The storage system maker says financial results for the last quarter of 2002 will be better than expected, in part because of new midrange storage systems sold in cooperation with Dell.
Powerful competition and slower corporate spending have hammered the once-dominant storage system maker, but financial results for the most recent quarter were boosted by better-than-expected revenue of $1.47 billion, the company said. EMC announced the preliminary figures Monday but plans to release final fourth-quarter results Jan. 23.
The $1.47 billion in revenue is above the $1.24 billion expected by analysts surveyed by First Call. In addition, the Hopkinton, Mass.-based company plans to report net income of 1 cent to 2 cents per share, not including restructuring charges, well ahead of the loss of 2 cents that analysts expected.
Including a restructuring charge of $160 million for the quarter, EMC expects a loss of 2 cents to 4 cents per share, the company said.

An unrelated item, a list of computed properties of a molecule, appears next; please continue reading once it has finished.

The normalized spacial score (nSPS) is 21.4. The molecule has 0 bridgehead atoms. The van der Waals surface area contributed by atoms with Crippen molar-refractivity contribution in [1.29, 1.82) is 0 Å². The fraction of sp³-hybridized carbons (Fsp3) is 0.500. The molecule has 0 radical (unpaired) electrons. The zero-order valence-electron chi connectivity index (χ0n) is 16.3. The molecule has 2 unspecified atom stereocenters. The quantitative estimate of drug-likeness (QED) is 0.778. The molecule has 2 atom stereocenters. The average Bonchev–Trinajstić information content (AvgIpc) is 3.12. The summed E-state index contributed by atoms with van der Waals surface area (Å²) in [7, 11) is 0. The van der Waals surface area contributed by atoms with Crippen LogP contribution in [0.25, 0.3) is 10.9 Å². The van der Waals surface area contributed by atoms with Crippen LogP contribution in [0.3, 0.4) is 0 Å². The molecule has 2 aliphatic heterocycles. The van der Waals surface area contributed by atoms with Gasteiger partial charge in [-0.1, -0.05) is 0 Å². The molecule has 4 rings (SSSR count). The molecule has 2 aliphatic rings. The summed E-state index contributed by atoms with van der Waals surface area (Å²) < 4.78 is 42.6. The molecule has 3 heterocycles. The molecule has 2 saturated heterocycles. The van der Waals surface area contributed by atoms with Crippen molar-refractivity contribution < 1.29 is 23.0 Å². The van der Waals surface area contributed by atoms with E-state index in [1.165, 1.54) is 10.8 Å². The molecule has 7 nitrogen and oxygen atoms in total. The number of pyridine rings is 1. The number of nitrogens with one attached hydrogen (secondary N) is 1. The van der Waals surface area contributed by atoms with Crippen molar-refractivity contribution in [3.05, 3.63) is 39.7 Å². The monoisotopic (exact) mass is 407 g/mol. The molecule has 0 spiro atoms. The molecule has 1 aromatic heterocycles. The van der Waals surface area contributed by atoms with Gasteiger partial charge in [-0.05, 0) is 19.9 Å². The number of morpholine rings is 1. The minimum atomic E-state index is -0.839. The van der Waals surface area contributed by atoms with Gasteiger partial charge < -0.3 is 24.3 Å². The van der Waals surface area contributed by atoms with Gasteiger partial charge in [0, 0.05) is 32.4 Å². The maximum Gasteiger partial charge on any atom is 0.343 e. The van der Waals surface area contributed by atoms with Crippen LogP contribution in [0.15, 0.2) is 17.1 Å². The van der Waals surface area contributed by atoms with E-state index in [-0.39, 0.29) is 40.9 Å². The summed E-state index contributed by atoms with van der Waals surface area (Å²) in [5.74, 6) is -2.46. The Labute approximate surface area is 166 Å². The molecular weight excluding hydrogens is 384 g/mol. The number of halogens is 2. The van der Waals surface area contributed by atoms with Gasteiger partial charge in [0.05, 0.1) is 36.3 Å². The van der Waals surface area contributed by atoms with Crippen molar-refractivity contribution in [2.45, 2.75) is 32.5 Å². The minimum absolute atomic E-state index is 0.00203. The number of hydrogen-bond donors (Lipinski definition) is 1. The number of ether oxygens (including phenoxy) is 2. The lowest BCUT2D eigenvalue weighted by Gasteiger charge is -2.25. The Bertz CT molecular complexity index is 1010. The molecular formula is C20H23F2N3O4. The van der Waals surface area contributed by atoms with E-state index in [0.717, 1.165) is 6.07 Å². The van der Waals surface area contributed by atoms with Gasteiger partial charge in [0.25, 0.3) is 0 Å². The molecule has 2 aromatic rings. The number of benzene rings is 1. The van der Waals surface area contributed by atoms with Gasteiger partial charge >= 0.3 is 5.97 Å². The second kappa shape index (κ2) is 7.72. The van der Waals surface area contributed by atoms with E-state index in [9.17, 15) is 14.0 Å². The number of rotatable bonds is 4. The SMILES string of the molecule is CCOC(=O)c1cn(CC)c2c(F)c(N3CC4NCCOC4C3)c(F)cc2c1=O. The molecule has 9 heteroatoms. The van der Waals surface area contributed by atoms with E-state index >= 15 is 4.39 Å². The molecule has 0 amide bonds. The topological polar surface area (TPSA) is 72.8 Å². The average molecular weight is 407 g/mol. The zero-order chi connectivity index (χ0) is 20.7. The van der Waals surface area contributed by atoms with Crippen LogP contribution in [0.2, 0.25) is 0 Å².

The revenue boost came in part from sales of new models in its Clariion line of midrange storage systems, EMC said.
EMC's high-end Symmetrix line, a product that until recently commanded plump profit margins, has been under heavy pressure from Hitachi Data Systems' Lightning system and IBM's Enterprise Storage System, code-named Shark. EMC's woes have been compounded by a storage market that in general has been gloomy, and the company warned in October of about 1,380 job cuts.
To deal with the competitive situation, EMC is placing more emphasis on its midrange Clariion line. Through a partnership, Dell sells three models of that line.
"We are encouraged by the strength of these results," Joe Tucci, EMC's chief executive, said in a statement. "Overall, customer spending was better than we anticipated in the fourth quarter. In addition, demand was particularly strong for our newly introduced CX family of Clariion storage platforms."